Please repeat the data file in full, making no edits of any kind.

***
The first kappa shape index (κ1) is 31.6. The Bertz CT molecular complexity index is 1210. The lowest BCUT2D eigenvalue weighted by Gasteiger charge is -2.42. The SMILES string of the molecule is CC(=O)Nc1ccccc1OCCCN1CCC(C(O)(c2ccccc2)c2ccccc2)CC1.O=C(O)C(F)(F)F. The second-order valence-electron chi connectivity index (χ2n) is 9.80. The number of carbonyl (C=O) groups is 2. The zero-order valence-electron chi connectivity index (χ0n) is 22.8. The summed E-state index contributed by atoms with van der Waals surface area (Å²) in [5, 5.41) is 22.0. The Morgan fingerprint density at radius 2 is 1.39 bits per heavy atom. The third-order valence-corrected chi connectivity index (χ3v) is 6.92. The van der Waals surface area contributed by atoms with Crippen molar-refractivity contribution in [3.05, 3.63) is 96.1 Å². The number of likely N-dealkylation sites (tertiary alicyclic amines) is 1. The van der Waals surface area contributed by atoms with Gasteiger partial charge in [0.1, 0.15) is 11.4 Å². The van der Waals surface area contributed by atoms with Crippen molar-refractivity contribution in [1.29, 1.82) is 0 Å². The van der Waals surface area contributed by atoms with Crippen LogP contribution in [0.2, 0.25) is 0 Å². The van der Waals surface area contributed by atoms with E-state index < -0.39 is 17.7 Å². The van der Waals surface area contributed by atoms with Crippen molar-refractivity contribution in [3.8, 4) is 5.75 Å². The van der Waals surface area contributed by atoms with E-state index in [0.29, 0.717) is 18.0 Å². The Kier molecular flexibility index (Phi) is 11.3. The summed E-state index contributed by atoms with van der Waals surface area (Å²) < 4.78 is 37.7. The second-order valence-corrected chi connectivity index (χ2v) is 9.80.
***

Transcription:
The first kappa shape index (κ1) is 31.6. The Bertz CT molecular complexity index is 1210. The lowest BCUT2D eigenvalue weighted by Gasteiger charge is -2.42. The SMILES string of the molecule is CC(=O)Nc1ccccc1OCCCN1CCC(C(O)(c2ccccc2)c2ccccc2)CC1.O=C(O)C(F)(F)F. The second-order valence-electron chi connectivity index (χ2n) is 9.80. The number of carbonyl (C=O) groups is 2. The zero-order valence-electron chi connectivity index (χ0n) is 22.8. The summed E-state index contributed by atoms with van der Waals surface area (Å²) in [5, 5.41) is 22.0. The Morgan fingerprint density at radius 2 is 1.39 bits per heavy atom. The third-order valence-corrected chi connectivity index (χ3v) is 6.92. The van der Waals surface area contributed by atoms with Crippen molar-refractivity contribution in [3.05, 3.63) is 96.1 Å². The number of likely N-dealkylation sites (tertiary alicyclic amines) is 1. The van der Waals surface area contributed by atoms with Gasteiger partial charge in [0.1, 0.15) is 11.4 Å². The van der Waals surface area contributed by atoms with Crippen molar-refractivity contribution in [1.29, 1.82) is 0 Å². The van der Waals surface area contributed by atoms with Crippen LogP contribution in [0.2, 0.25) is 0 Å². The van der Waals surface area contributed by atoms with E-state index < -0.39 is 17.7 Å². The van der Waals surface area contributed by atoms with Crippen molar-refractivity contribution in [3.8, 4) is 5.75 Å². The van der Waals surface area contributed by atoms with E-state index in [0.29, 0.717) is 18.0 Å². The Kier molecular flexibility index (Phi) is 11.3. The summed E-state index contributed by atoms with van der Waals surface area (Å²) < 4.78 is 37.7. The second-order valence-corrected chi connectivity index (χ2v) is 9.80.